It had to make Cindy Love, the Marco YMCA’s CEO, feel good to walk out to her brand new 9-court pickleball facility Friday afternoon and see pickleball players everywhere. One couple was even sitting on the roof of their car to get a better view of the action.
The Johnny Pickleball Show was in town and young pickleball impresario Jonathon Andrews had Marco’s pickleball zealots eating from his hand.
“I think this is an amazing crowd for our first event,” an enthused Cindy Love said. “There’s still a lot of people who don’t know about this facility.”
A mixture of Harlem Globetrotters-style tricks and pickleball evangelism, Johnny Pickleball dazzled the crowd by peppering his game with an array of trick shots and good-natured sparring with his teammates and opponents. He was equally adept on the microphone, engaging his willing audience, around 100-strong, with humor and pickleball tidbits.
The crowd was even gobbling up an array of Johnny Pickleball items, like sweatshirts, caps and wristbands.
Like the basketball-playing Globetrotters, Johnny Pickleball went behind his back, between his legs and often looked away from where he was hitting the pickleball. Johnny Pickleball trotted out a cast of players that included the Y’s pickleball pro, Mae Brown.
“This event was absolutely fantastic,” Andrews said during the ladies’ doubles part of the show. “The Johnny Pickleball Show has been traveling around the country. I just have the luxury of being here at the Marco Island YMCA. It’s always great to be at the YMCA, as they keep opening up pickleball facilities—and doing it in a top-notch fashion. They’re doing big things.”
The Y’s commitment to pickleball includes nine state-of-the-art, purpose-built cushioned pickleball courts, each separated from the others by fencing to ensure uninterrupted play. LED lighting is available for night and early morning play.
“The courts are great,” Andrews gushed, “they play great. The lights are absolutely wonderful.”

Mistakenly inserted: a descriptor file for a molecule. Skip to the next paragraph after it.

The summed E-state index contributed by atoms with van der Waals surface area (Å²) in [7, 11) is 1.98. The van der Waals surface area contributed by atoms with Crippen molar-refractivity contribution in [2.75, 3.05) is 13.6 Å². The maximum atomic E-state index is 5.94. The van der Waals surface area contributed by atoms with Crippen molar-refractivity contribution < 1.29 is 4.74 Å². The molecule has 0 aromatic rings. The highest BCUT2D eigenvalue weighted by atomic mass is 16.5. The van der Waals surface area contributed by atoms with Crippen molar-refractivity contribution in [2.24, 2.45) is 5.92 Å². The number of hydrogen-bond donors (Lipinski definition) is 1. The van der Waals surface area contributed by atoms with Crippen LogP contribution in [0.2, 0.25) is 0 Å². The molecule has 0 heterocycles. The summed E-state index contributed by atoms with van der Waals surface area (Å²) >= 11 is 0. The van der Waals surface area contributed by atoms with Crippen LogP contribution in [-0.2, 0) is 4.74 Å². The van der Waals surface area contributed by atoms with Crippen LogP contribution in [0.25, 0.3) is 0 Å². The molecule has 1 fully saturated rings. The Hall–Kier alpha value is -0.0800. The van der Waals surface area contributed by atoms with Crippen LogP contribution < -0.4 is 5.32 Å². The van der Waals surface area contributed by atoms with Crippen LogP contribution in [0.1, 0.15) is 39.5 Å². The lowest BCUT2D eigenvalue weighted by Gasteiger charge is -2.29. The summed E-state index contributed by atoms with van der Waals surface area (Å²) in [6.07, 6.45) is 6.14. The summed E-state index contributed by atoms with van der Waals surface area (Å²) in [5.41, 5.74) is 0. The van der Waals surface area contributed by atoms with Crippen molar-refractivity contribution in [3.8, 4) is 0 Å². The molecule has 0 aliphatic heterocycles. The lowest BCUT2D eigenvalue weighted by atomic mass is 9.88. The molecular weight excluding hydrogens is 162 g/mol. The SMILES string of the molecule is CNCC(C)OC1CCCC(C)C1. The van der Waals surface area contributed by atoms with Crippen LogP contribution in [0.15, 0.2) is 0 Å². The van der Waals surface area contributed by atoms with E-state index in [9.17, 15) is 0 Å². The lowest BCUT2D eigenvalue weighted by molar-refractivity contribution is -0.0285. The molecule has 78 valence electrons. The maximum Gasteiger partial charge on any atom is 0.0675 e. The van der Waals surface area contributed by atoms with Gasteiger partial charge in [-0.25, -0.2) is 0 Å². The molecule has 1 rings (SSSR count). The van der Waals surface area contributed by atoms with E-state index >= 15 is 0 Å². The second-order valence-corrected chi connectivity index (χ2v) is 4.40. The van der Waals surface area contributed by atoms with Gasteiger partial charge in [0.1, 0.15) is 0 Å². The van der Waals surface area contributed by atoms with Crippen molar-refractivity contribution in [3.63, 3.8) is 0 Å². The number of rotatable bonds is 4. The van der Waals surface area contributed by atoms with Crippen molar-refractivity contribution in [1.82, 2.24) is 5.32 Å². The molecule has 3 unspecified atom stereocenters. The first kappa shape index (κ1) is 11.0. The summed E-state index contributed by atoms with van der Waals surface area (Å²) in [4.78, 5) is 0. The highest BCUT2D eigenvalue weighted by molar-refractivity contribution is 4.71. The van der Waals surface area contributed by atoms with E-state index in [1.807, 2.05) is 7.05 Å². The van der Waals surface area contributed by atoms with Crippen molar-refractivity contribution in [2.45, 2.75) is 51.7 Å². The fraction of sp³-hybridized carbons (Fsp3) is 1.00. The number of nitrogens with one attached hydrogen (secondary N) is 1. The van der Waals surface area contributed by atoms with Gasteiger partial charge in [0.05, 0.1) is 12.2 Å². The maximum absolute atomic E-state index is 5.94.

Andrews is touring the country spreading the word about pickleball—the country’s fastest-growing sport.
“The goal of the Johnny Pickleball show is keeping grassroots interest in pickleball alive,” Andrews explained. “I travel around the country focusing on players who maybe don’t get a chance to travel but are amazing players. I like to highlight those players and venues all over the country—those pockets. I like to showcase those players and facilities—as well as the top players as well. Making pickleball more of a spectator sport.”
Love, like Y directors across the country, is doing her best to deal with declining membership brought on by the COVID pandemic. She applauds her board of directors for making a bold move by moving forward with the pickleball facility.
“It’s been an amazing journey this past year with the pandemic,” Love said. “Trying to remain viable and moving things forward. With the support of the Y board, we were able to go ahead and get this pickleball project complete. Which is an amazing feat because this pandemic has hit us hard, of course. We’re looking forward to the pickleball community growing and bringing more tournaments here. We’ve got a great team, with the pickleball teachers we have—and our leadership with Roberto Saad.
“Part of this whole thing is that people haven’t been able to be social. This is a way to be outside and be social.”
Love said the Y currently has between 400 and 500 tennis players. She estimates that there are currently 100 pickleball players. She sees pickleball as the ultimate family sport.
“We’re looking forward to increasing the play with the families,” Love said. “What’s really cool is at night when I leave there’s a couple of families out here playing with their kids. So it’s a great family time. You can play with the little guys, too. With tennis, you have to be more skilled. Tennis is a great sport too, but pickleball’s great for the whole family—all ages. We’re really excited. Because that’s part of the Y’s mission, to have a healthy body, mind and spirit for all ages, for all income levels, for all demographics. This is just another piece of that. It’s awesome.”
The Y has made a significant investment in their pickleball facilities.
“They were right around $600,000,” Love said. “We still need shade and benches. We’re going to do that with naming opportunities. As people donate money to name some of those items, it will make it even more special out here. It’s really upscale.”
The Pickleball Expansion Campaign includes naming opportunities, ranging from naming the entire complex ($300,000), to naming a court ($25,000), a bench ($2,000) or a paver ($500).
The Y doesn’t offer separate memberships for pickleball—or for any of their myriad programs.
“The Y is an inclusive organization,” Love stresses. “We don’t have separate memberships for every little thing we do. Once you’re a member, you have access to everything. It’s a pretty good deal for everything you get here. Our goal is that we know as a Y organization nationally, if you just come for swimming, and we’re able to get you into fitness. Or to volunteer, you’re going to get more connected to your community through the Y and all the projects that we do that aren’t visible. We never want to exclude anybody from those opportunities. We want you to be more a part of a family, more than a club or organization.
“There’s a lot of people—even with tennis—that have a membership everywhere on the island… the Island Country Club, the city, and here. We think that’s going to happen as well with pickleball.”